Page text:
“It's very difficult,” Parchman said. “Because my patients with diabetes don't just come to me with diabetes. They have emphysema; they have depression; they have a skin rash; they have a headache; they have toenail fungus. The list goes on and on.”
Doctors do have guidelines for treating diabetes. The American Diabetes Association publishes a set. So does the state of Texas through its Texas Diabetes Council.
And yet, in a report released this year by the council, it noted that a Texas study found that if doctors did everything they were supposed to do for their diabetic patients during a routine office visit, they would lose money at the current rate of reimbursement — a 6.1 percent deficit per year after expenses.
Cloning your doctor
“If your family doctor wants to do diabetes care, physical exams, educate his patients, answer the phones, answer the messages, write letters, do rounds in the hospital and see all his patients when they're sick for acute care and chronic care, you would need to clone your family doctor and make another family doctor exactly like him,” explained a very busy Dr. Ramon Reyes, who at midmorning is already running behind at his Northwest Side clinic.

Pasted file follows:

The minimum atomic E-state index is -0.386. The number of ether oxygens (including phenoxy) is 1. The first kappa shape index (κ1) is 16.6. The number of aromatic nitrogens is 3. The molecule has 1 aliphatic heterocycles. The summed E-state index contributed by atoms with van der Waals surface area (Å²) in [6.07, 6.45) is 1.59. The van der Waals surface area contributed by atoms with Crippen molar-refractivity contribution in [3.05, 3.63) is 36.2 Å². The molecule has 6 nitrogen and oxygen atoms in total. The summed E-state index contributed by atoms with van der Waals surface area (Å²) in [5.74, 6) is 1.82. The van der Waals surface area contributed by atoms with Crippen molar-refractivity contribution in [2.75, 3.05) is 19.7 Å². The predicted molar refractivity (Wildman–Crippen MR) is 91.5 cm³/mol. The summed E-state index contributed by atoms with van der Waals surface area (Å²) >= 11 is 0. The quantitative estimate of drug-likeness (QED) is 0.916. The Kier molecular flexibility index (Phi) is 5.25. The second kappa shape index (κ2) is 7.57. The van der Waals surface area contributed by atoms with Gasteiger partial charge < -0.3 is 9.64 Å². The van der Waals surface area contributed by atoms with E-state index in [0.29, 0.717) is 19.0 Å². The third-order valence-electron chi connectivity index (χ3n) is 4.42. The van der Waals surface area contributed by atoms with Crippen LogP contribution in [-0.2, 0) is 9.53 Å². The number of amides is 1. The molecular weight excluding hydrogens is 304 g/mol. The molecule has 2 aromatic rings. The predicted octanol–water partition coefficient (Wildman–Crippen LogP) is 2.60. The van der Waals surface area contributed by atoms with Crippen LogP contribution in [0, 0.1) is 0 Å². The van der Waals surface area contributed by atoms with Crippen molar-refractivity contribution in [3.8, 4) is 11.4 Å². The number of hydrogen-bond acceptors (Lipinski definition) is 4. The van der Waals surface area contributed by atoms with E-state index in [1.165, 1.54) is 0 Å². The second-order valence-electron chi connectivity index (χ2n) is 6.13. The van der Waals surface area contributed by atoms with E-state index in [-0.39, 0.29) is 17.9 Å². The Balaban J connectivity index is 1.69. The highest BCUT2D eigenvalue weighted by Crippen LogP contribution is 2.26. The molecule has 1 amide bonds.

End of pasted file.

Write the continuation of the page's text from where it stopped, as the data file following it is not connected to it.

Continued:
And yet, by some accounts, Reyes does it better than most. He has trained and reorganized his office staff — including the receptionist — to interact with patients, to schedule lab and specialty appointments, to follow up and walk them through all that needs doing, including listening to their concerns. His nurses are trained as diabetes educators.
An electronic medical record allows him to identify and track his diabetic patients, including those whose A1c readings are too high. While conceding its value to his patients, he shakes his head at those experts who say the technology will save the health care system money.
“It doesn't save money. It doesn't make you more efficient. And I'm being honest here. What it does is it adds two minutes to every encounter a day. Now, rather than spend nine minutes with a patient, my encounter is 11 minutes,” Reyes said.
Still, with the information it can give him, he can easily identify patients as a group. He holds periodic diabetes fairs with invited speakers (“Do I get compensated for that? No,” he said), and invites those who are struggling to meet as a group with a diabetes educator.